Industrial production is highly efficient when mass-producing material goods. But in education, we are dealing with infinitely complex spirits, minds, wills, bodies.  In literature, one can read of how several beings can reside in one body, how the darkest soul can harbor flaming stars, how the saint may shroud the beast, how strength may be a portent of greatest weakness, and how folly is often the sage-child destined for Wisdom's crown. Not only are we immensely different from each other, we are seldom what we seem. And we are usually not what we could be, for we are each capable of transfiguration. Gnothi seauton, know thyself, advises the Greek, and this is already a formidable task. How then can we stand before the wonder of another human being and purports to know what is in another person, and more, what is best for the other person?

We can only guess. And make the best guess we can till the dawn comes. Humility is the appropriate attitude for the wise teacher who knows that we do not truly know. To recognise that we too, like our pupils, are on a quest of understanding. To be humble, and to strive on persistently, to always seek to know the depths of our pupils, to know their needs, their abilities, manifest or hidden, and their ways of learning and receiving, their dreams. This cannot be done by one survey, one talk, or a cursory glance--the teacher must persevere to love and to understand, and perhaps still, at the end of it all, to be satisfied with half-lights and many shadows. To endure the pain of frequent failure, of being unable to reach the hearts and minds of our pupils and to aid them on their journey, to endure the even greater pain of being an unwitting obstacle on the path of one's students--this is the steep path of a teacher who seeks to bring out the deepest and best in his pupils, to bring out the unique gifts that they and only they can give the world.  

To bring out what is hidden, to bring out what is true and not merely to impart a superficial good.To awaken understanding and passion in ways that enrich and not smother the hidden symphonies of unique souls--because we care.    If that is what we believe in, if we care, then to cater to the needs of one's pupils consist primarily not of technique or methodologies, though techniques and methodologies have their place and are required. The essence of true education is passion, vision and perseverance. Of a soul willing to stumble in darkness for love, and stumble on, till destined flames rise triumphant in the night.

Sunday, March 01, 2009

Economics and Ethics II

I realised belatedly that the month of Feb has come to an end and I have yet to post anything!

A quick and (unfortunately) somewhat raw piece:

When a person obtains a substantial stash of cash, he gets richer. But when a nation increases its stock of money, it very often ends up poorer. In the 16th-17th century, Spain imported huge stocks of silver from its mines in South America, especially the fabled caverns of Potosi. And for a while, it was good. Its financial and military power appeared supreme. Yet, as the supply of silver, which was essentially money in those days, grew without any proportional increase in its demand, the value of silver began to fall. Or to put it another way, prices across the continent began a steady climb. Spain’s silver mountains did not in the end translate into lasting wealth. Inflation took away much of the silvery lustre, and tempted by financial hubris into unsustainable wars, Spain soon lost its brief place in the sun.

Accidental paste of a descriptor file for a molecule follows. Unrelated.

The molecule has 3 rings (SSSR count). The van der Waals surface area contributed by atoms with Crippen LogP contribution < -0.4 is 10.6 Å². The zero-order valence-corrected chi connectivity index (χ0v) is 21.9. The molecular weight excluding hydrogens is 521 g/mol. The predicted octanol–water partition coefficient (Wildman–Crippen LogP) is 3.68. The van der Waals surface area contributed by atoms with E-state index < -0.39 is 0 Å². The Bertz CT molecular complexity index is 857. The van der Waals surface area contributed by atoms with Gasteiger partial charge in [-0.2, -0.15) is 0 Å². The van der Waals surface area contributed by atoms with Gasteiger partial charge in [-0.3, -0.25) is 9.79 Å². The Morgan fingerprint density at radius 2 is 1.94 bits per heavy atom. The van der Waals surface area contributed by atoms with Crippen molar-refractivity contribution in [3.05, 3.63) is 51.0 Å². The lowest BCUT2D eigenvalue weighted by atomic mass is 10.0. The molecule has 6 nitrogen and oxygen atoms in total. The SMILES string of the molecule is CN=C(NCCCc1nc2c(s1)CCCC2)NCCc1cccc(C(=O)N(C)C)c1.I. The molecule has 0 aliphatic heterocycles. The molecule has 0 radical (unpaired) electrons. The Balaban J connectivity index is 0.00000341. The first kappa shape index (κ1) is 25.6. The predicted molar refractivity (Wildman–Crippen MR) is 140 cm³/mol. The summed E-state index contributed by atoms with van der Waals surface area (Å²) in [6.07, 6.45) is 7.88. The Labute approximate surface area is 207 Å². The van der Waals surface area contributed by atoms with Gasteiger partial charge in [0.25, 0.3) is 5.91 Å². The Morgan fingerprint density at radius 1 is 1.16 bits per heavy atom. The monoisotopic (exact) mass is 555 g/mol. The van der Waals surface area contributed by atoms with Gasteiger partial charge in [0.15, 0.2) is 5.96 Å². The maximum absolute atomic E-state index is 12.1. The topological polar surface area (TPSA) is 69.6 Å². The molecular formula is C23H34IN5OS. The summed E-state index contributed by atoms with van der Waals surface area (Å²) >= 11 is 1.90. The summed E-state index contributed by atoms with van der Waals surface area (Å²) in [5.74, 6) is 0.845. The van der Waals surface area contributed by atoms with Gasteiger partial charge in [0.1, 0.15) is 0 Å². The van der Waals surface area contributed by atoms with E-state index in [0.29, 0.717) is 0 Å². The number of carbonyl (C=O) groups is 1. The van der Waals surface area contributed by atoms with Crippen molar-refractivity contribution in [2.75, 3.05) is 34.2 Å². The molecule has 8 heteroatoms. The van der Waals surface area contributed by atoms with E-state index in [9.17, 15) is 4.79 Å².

Put succinctly, the wealth of nations does not consist of silver or gold or dollars. Nor does finding caves of gold or silver, or printing lots of money, translate by themselves into the true wealth of nations.

Real national wealth, as Adam Smith pointed out 200 years ago, is the amount of goods and services produced in a nation, which in turn is inextricably related to the productivity of its citizens. Money is fundamentally a medium of exchange that circulates a given amount of goods and services. If we increase the stock of money but do not proportionally increase the goods and services it is meant to circulate, the value of money falls, or to put it another way, the prices of goods and services increase. Money is only worth as much as the amount of goods and services it can command or circulate, and it can only serve as a store of value, of wealth, if it is suitably scarce.

And thus economics supports the notion that the real determinant of national wealth is more the values of its citizens, than the amount of gold/money stashed in everyone’s coffers. Simple old-fashioned diligence, frugality and integrity are the foundations of productivity and true prosperity:

A hardworking population is one that is inherently more productive than a lazy population with the same skills and technology. Beyond that, diligent workers are more likely to discover technological innovations (if only because they spend a longer time at their jobs and are more motivated to do their jobs better) that elevate productivity. For the young, diligence tends to improve educational achievement, and hence increase the accumulation of productivity-enhancing human capital. And in the long run, a more highly skilled population in turn is more able to innovate.

A thrifty population is one that saves. Ignoring the conditions of a financial panic (where lending can grind to a halt), higher saving rates generally leads to greater investment in productivity-enhancing capital goods and innovations. One main reason is that interest rates tend to fall in nations with high saving rates (due to the abundant supply of loanable funds), easing credit conditions and thus promoting business and government investment.